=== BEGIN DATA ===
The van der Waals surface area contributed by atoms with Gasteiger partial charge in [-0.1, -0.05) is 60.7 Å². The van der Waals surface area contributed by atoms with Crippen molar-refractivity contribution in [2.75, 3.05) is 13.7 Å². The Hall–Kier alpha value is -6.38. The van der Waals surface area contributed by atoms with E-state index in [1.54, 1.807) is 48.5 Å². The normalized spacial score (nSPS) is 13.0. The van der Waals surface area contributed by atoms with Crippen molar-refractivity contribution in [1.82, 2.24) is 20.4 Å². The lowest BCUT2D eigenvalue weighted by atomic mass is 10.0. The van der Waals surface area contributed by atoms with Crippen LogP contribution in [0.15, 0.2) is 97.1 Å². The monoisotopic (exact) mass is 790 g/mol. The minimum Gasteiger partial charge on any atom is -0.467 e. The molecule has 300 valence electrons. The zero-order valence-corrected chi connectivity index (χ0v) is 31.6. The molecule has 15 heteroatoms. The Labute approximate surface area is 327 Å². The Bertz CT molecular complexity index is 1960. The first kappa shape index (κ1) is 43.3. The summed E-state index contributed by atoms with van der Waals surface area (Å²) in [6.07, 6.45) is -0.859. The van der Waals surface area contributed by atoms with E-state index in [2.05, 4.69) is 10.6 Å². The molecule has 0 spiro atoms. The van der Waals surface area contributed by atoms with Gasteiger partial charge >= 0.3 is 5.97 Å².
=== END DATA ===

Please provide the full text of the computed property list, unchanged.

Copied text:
The van der Waals surface area contributed by atoms with Gasteiger partial charge in [-0.1, -0.05) is 60.7 Å². The van der Waals surface area contributed by atoms with Crippen molar-refractivity contribution in [2.75, 3.05) is 13.7 Å². The Hall–Kier alpha value is -6.38. The van der Waals surface area contributed by atoms with E-state index in [1.54, 1.807) is 48.5 Å². The normalized spacial score (nSPS) is 13.0. The van der Waals surface area contributed by atoms with Crippen molar-refractivity contribution in [1.82, 2.24) is 20.4 Å². The lowest BCUT2D eigenvalue weighted by atomic mass is 10.0. The van der Waals surface area contributed by atoms with Crippen LogP contribution in [0.15, 0.2) is 97.1 Å². The monoisotopic (exact) mass is 790 g/mol. The minimum Gasteiger partial charge on any atom is -0.467 e. The molecule has 300 valence electrons. The zero-order valence-corrected chi connectivity index (χ0v) is 31.6. The molecule has 15 heteroatoms. The Labute approximate surface area is 327 Å². The Bertz CT molecular complexity index is 1960. The first kappa shape index (κ1) is 43.3. The summed E-state index contributed by atoms with van der Waals surface area (Å²) in [6.07, 6.45) is -0.859. The van der Waals surface area contributed by atoms with E-state index in [2.05, 4.69) is 10.6 Å². The molecule has 0 spiro atoms. The van der Waals surface area contributed by atoms with Gasteiger partial charge >= 0.3 is 5.97 Å².